Dealing with work and health problems: Endometriosis

I won’t be the first or last person to blog about this. I have wanted to write about it for a long time. Talking about illness at work can be hard and often people feel judged  when it comes to any kind of time taken off due to illness. I started this post expecting to be in recovery from my second operation inside 18months for Endometriosis, I have since been messed around by the Hospital and am writing this for my own sanity sort of, as today has been a low day.

I hope this posts helps people in a similar position to me see they are not alone and that they shouldn’t beat themselves up for feeling as though life is a struggle some days.

What is Endometriosis? 

I still find it funny how it comes up as a spelling mistake on a lot of the sites I use each day. IT IS A THING!

So you can click on the link in the title there to look for yourself. I won’t go into all the gross details but you should know that it causes me pain and fatigue daily. Some days I just have pain other days I find it difficult to walk it’s so bad. It also have a psychological impact that comes with any chronic pain condition. It took me two years to be referred to a doctor I have so far had one surgery with another on the way and possibility of more in the future. Some women are covered in it and feel no symptoms, others only have a little bit of it but have a terrible quality of life and pain that doesn’t seem to add up.

To address some common reactions or questions I get about it:

  1. No paracetamol and ibuprofen aren’t always enough
  2. Yes I know exercise will help bit it’s too painful to even walk or do gentle yoga some days
  3. No I don’t want to talk about fertility, I’m not there in my life yet
  4. No that doesn’t mean I have a heart of stone, neither does it mean I won’t get upset if people drop “awww, are you broody?” into conversation.
  5. Yes it is common, as many as 1 in 10 women have it which puts it up there with breast cancer and diabetes
  6. No it is not considered a disability I don’t get benefits or special considerations at work (but my colleagues and boss are understanding of it)
  7. No it won’t just “get better” and no there isn’t a cure
  8. Yes some days I will seem fine and others I won’t be able to get out of bed – that doesn’t make me weak, lazy or a faker.
  9. By all means, if you’re friends with me tell me if you’re concerned you may have it but if you do think you have it – go to the doctor
  10. OK, so you have a friend and they had it and it “wasn’t that bad” … everyone’s body is different.

Those are but a few…

Can you tell I’ve got used to this?

As you can probably tell, I am am open about this but defensive about it as well. I don’t mind talking about it but it is a topic that frustrates, angers and depresses me.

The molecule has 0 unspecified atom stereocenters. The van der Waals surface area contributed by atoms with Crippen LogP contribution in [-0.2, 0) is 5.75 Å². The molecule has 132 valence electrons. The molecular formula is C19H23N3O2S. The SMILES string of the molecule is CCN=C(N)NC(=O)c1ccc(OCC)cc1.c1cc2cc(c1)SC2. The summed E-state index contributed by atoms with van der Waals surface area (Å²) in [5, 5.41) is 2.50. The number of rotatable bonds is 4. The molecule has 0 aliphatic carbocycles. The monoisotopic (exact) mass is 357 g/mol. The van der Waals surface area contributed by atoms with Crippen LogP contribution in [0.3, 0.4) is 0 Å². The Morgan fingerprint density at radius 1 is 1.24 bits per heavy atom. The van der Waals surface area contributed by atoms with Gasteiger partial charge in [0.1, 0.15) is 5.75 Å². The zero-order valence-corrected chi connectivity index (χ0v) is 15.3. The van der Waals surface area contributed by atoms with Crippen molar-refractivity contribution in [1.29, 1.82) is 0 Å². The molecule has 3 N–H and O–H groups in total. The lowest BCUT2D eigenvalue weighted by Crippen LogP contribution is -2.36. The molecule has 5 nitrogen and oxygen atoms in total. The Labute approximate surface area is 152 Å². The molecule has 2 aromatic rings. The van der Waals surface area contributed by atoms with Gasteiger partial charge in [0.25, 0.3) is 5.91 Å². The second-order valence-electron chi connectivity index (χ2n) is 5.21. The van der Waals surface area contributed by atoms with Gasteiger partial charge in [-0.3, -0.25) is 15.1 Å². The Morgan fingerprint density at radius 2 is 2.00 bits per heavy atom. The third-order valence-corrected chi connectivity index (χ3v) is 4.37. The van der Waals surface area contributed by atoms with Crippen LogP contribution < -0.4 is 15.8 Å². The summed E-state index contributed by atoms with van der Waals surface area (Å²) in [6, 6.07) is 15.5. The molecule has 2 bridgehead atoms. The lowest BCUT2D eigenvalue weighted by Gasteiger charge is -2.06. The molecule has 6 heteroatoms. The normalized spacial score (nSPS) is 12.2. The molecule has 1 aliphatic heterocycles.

Why so defensive?

So aside from it having radically changed my life there is a huge sense of frustration about a number of aspects of endometriosis

  • Average time taken to diagnose is 7 years
  • Average age of diagnosis is a lot older than I am which means that some women end up discovering it at the worst time such as when trying to conceive or by the time it is found their organs are stuck together by it
  • In my experience doctors don’t always listen and aren’t always sympathetic about it*. It’s routes are in hysteria and often a “stop making a fuss” attitudes is taken towards this.
  • Sometimes I am able to cover it up, bury it and get on with life and other times I can’t. I have days when I feel like crying at my desk but I won’t let it beat me so I don’t. This means everything that gets bottled up can sometimes come out as a rant or in a way I don’t want it to. I even get snappy with my boyfriend who is in fact a massive source of support to me…
  • We’re in 2014 and medicine hasn’t evolved enough to deal with this. There isn’t enough funding or research being done into it in the UK and we’re meant to have one of the best healthcare systems
  • Doctors and surgeons, although learned, intelligent, capable people can often treat you like you’re a number not a human.

*Please note I have friends who are doctors and I am not an “NHS basher” I am grateful for the care I have received it just felt like such an uphill struggle to even get a diagnosis but I am one of the luckier ones.

Steps I have taken to feel better:

  • Yoga
  • Counselling
  • Support groups both online and in person
  • I went to a pain management session that was really useful

A call to action

2 requests to anyone who reads this:

Educate yourself and other people about this. Whether that’s by clicking on the link in the title above, googling it or being more open and honest about periods and female anatomy.

And/or Donate to Endometriosis UK – OK so it might not lead to a cure but the men and women who have been part of support groups I have attended are volunteers and they are an amazing source of support and knowledge. It’s great to know you’re not alone.

 

 

 

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Author: eemaa27

Blogging and reflecting to keep my writing skills in tune

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